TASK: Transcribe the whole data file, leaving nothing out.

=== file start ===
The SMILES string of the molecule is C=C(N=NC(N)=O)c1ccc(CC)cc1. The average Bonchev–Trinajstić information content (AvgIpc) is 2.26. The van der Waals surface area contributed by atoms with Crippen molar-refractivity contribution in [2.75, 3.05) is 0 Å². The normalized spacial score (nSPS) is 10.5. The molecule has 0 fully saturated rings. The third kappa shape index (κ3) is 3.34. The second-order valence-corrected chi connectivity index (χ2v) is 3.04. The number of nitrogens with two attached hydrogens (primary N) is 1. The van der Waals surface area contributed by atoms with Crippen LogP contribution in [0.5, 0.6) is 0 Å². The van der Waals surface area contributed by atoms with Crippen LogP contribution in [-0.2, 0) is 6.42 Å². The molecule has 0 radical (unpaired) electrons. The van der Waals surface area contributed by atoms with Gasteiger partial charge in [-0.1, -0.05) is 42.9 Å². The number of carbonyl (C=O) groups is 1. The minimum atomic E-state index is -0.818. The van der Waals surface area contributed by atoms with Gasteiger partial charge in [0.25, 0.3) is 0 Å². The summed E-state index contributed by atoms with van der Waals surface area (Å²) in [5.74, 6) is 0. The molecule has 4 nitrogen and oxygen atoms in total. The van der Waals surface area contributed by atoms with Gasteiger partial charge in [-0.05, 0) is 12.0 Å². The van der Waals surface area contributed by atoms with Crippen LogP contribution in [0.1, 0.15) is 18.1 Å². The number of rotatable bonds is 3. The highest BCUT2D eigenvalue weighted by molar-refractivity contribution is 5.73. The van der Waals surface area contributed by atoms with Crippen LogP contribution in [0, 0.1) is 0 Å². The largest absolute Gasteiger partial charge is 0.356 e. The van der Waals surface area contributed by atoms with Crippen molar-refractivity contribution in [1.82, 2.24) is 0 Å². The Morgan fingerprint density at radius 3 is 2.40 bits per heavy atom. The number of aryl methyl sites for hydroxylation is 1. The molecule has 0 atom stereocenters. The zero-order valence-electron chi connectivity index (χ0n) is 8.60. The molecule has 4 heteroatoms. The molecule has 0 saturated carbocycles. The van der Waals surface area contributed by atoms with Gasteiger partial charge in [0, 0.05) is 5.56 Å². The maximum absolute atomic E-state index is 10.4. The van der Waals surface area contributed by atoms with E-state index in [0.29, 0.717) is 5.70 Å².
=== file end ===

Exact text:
The SMILES string of the molecule is C=C(N=NC(N)=O)c1ccc(CC)cc1. The average Bonchev–Trinajstić information content (AvgIpc) is 2.26. The van der Waals surface area contributed by atoms with Crippen molar-refractivity contribution in [2.75, 3.05) is 0 Å². The normalized spacial score (nSPS) is 10.5. The molecule has 0 fully saturated rings. The third kappa shape index (κ3) is 3.34. The second-order valence-corrected chi connectivity index (χ2v) is 3.04. The number of nitrogens with two attached hydrogens (primary N) is 1. The van der Waals surface area contributed by atoms with Crippen LogP contribution in [0.5, 0.6) is 0 Å². The van der Waals surface area contributed by atoms with Crippen LogP contribution in [-0.2, 0) is 6.42 Å². The molecule has 0 radical (unpaired) electrons. The van der Waals surface area contributed by atoms with Gasteiger partial charge in [-0.1, -0.05) is 42.9 Å². The number of carbonyl (C=O) groups is 1. The minimum atomic E-state index is -0.818. The van der Waals surface area contributed by atoms with Gasteiger partial charge in [0.25, 0.3) is 0 Å². The summed E-state index contributed by atoms with van der Waals surface area (Å²) in [5.74, 6) is 0. The molecule has 4 nitrogen and oxygen atoms in total. The van der Waals surface area contributed by atoms with Gasteiger partial charge in [-0.05, 0) is 12.0 Å². The van der Waals surface area contributed by atoms with Crippen LogP contribution in [0.1, 0.15) is 18.1 Å². The number of rotatable bonds is 3. The highest BCUT2D eigenvalue weighted by molar-refractivity contribution is 5.73. The van der Waals surface area contributed by atoms with Crippen LogP contribution in [0, 0.1) is 0 Å². The largest absolute Gasteiger partial charge is 0.356 e. The van der Waals surface area contributed by atoms with Crippen molar-refractivity contribution in [1.82, 2.24) is 0 Å². The Morgan fingerprint density at radius 3 is 2.40 bits per heavy atom. The number of aryl methyl sites for hydroxylation is 1. The molecule has 0 atom stereocenters. The zero-order valence-electron chi connectivity index (χ0n) is 8.60. The molecule has 4 heteroatoms. The molecule has 0 saturated carbocycles. The van der Waals surface area contributed by atoms with Gasteiger partial charge in [0, 0.05) is 5.56 Å². The maximum absolute atomic E-state index is 10.4. The van der Waals surface area contributed by atoms with E-state index in [0.29, 0.717) is 5.70 Å².